The Question of Privacy Amidst Evolving Technology: A Guide For Marketers

Maria Pallante


The growing use of generative AI over the last year has placed the use of consumer data and its regulations—or lack thereof—under a microscope. As a leader in managing the loyalty data of clients, Bond’s solutions operate and are founded within the ever-changing global regulatory framework. This framework touches many topics, including the use of consumer data, analytics, machine learning (ML), and artificial intelligence (AI).

In this blog, we’ll uncover emerging themes, recommendations, and our own approaches to the global regulatory framework, keeping technology, operations, and people in mind.

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First, Some Key Themes... 

  • Growing Data Protection Regulations — Regulations, such as GDPR in Europe and the California Privacy Rights Act (and its predecessor California Consumer Privacy Act), continue to evolve with growing requirements around how data is collected, stored, and processed along with customer access rights. Other markets are following their lead. Overall, these regulations outline an organization’s responsibility to manage a consumer’s data securely, transparently, and, ultimately, that the consumer has the right to access that data and ask for it to be removed; this is known as the “Right to be forgotten.” Giving the appropriate conditions, failure to comply can result in financial consequences. For example, failure to comply with GDPR requirements can result in fines of up to 4% of global revenues, with organizations such as Facebook having faced these for violating consumers’ privacy.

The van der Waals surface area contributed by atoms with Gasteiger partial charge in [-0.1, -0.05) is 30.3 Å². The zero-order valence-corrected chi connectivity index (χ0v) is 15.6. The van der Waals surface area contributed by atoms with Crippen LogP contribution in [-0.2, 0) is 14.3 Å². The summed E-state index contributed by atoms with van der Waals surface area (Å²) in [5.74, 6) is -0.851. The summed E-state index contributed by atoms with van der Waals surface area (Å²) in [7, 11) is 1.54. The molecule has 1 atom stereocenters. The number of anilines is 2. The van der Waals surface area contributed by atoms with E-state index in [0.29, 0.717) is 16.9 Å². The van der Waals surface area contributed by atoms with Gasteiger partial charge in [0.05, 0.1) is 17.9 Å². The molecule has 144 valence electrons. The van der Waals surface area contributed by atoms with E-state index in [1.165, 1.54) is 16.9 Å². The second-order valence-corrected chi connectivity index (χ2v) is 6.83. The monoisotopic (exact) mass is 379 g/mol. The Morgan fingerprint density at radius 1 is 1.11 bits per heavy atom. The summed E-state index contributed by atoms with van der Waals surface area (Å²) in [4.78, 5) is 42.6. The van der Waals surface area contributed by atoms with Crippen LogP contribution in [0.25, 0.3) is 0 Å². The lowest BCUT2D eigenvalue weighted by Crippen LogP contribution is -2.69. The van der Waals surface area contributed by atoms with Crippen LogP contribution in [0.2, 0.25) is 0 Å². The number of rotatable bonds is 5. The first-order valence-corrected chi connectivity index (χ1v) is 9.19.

• Data Location Matters — Depending on the geography and location of the customer, there are new requirements emerging related to where the data is captured and stored. Data residency is the location of the data and where it’s stored, while data localization is the requirement to keep data in its country of origin. In other words, it’s vital to keep your data localization requirements in mind depending on your data’s residency.
  • Consumer Manipulation Should Be Avoided — There are policies taking shape around an organization’s responsibility to avoid manipulating customers to take actions they would not normally take; for many, this simply translates into operating ethically. For example, making it difficult for a customer to unsubscribe from a subscription by having them navigate multiple screens and checkboxes would fall under this category of operating unethically.
  • The Desire for AI Transparency Is Real — As the use of AI technology changes by the minute, there is a growing desire for transparency from consumers on how their data is being used to create the end-result in front of them. How exactly are their shopping behaviors being tracked to deliver personalized birthday recommendations? For many consumers, the trade-off is worthwhile. In fact, 56% of Gen Zers prefer product recommendations that have been tailored to them (Survey Monkey). The opportunity for AI to help brands deliver more personalized experiences is undeniable, but those same brands will benefit greatly by helping their customers understand just how their data is being protected and used to improve their overall experience.

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Our Answer to An Evolving Question